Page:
January 15, 2016

Cost of Capital

As you move through the due-diligence process, your first principle should be to do no harm. Potential grantees will try to comply with most requests you make during the due-diligence process because they need the funding and it’s yours to give (or not). Beware of that power differential. At what cost to themselves will potential grantees be responsive to your requests?

Just as businesses incur a cost of capital, nonprofit organizations pay a price for the money they raise. The true costs of their fundraising are rarely as modest as the direct expenses reported on their public filings. More often, those figures provide only a baseline on which to factor in the considerable indirect costs they incur in the course of raising philanthropic funds: entertaining prospective funders, preparing and revising grant applications, complying with reporting and monitoring requirements, attending meetings, and engaging in all the other activities that are part and parcel of doing business with philanthropists and foundations.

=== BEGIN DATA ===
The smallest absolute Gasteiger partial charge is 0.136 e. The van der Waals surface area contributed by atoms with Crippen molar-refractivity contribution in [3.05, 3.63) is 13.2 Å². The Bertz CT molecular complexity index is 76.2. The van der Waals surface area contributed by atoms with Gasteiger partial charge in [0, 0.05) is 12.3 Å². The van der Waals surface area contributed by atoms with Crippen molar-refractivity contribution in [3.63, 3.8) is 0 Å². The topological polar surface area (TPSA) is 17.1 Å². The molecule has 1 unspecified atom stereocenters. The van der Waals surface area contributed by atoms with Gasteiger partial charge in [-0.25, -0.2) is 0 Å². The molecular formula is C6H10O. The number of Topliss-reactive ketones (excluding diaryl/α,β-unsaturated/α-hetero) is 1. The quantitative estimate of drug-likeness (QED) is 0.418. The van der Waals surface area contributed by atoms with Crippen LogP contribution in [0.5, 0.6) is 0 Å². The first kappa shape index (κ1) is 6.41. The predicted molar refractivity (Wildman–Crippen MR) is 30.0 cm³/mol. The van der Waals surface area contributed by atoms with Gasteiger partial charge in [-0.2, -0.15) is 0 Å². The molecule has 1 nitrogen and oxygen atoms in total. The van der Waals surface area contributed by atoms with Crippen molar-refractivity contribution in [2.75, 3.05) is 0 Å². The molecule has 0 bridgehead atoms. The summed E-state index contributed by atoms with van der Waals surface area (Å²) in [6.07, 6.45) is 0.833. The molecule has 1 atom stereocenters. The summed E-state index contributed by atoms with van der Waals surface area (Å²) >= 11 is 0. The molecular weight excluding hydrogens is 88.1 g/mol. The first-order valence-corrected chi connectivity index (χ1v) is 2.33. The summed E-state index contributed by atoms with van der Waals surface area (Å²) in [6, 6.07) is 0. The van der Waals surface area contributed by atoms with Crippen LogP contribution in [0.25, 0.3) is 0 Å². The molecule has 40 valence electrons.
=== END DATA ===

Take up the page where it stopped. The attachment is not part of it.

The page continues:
As you design your own due-diligence process, keep these hidden costs to potential grantees in mind and be judicious with your requests.

  • First, consult reports the nonprofit already has available.
  • Ask yourself how the information you request will influence your funding decision.

For more, see "Nonprofit Due Diligence: Donor Decision Tool" >>

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